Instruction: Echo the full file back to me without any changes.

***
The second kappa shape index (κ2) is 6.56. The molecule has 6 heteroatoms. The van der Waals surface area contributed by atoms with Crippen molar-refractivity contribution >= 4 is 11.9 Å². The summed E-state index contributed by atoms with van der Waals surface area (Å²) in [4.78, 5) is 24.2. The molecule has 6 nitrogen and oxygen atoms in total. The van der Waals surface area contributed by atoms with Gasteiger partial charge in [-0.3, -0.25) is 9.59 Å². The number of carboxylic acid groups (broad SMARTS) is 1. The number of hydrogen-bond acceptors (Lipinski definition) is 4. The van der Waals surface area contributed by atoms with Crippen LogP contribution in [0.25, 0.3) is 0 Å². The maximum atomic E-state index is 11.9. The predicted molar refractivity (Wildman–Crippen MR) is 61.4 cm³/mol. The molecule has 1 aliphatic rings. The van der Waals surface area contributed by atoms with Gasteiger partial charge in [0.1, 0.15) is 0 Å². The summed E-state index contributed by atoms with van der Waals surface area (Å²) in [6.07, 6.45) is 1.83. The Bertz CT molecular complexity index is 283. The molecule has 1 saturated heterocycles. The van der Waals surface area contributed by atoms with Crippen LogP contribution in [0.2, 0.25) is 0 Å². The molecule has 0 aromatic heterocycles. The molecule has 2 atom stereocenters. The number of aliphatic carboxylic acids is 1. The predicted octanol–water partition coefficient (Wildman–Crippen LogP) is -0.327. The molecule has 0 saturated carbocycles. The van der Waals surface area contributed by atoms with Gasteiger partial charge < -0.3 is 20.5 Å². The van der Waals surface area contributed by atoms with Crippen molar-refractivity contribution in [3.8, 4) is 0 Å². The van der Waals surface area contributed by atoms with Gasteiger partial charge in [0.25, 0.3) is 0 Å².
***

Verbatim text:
The second kappa shape index (κ2) is 6.56. The molecule has 6 heteroatoms. The van der Waals surface area contributed by atoms with Crippen molar-refractivity contribution >= 4 is 11.9 Å². The summed E-state index contributed by atoms with van der Waals surface area (Å²) in [4.78, 5) is 24.2. The molecule has 6 nitrogen and oxygen atoms in total. The van der Waals surface area contributed by atoms with Gasteiger partial charge in [-0.3, -0.25) is 9.59 Å². The number of carboxylic acid groups (broad SMARTS) is 1. The number of hydrogen-bond acceptors (Lipinski definition) is 4. The van der Waals surface area contributed by atoms with Crippen LogP contribution in [0.25, 0.3) is 0 Å². The maximum atomic E-state index is 11.9. The predicted molar refractivity (Wildman–Crippen MR) is 61.4 cm³/mol. The molecule has 1 aliphatic rings. The van der Waals surface area contributed by atoms with Gasteiger partial charge in [0.1, 0.15) is 0 Å². The summed E-state index contributed by atoms with van der Waals surface area (Å²) in [6.07, 6.45) is 1.83. The Bertz CT molecular complexity index is 283. The molecule has 1 saturated heterocycles. The van der Waals surface area contributed by atoms with Crippen LogP contribution in [0.2, 0.25) is 0 Å². The molecule has 0 aromatic heterocycles. The molecule has 2 atom stereocenters. The number of aliphatic carboxylic acids is 1. The predicted octanol–water partition coefficient (Wildman–Crippen LogP) is -0.327. The molecule has 0 saturated carbocycles. The van der Waals surface area contributed by atoms with Gasteiger partial charge < -0.3 is 20.5 Å². The van der Waals surface area contributed by atoms with Crippen molar-refractivity contribution in [3.8, 4) is 0 Å². The van der Waals surface area contributed by atoms with Gasteiger partial charge in [0.25, 0.3) is 0 Å².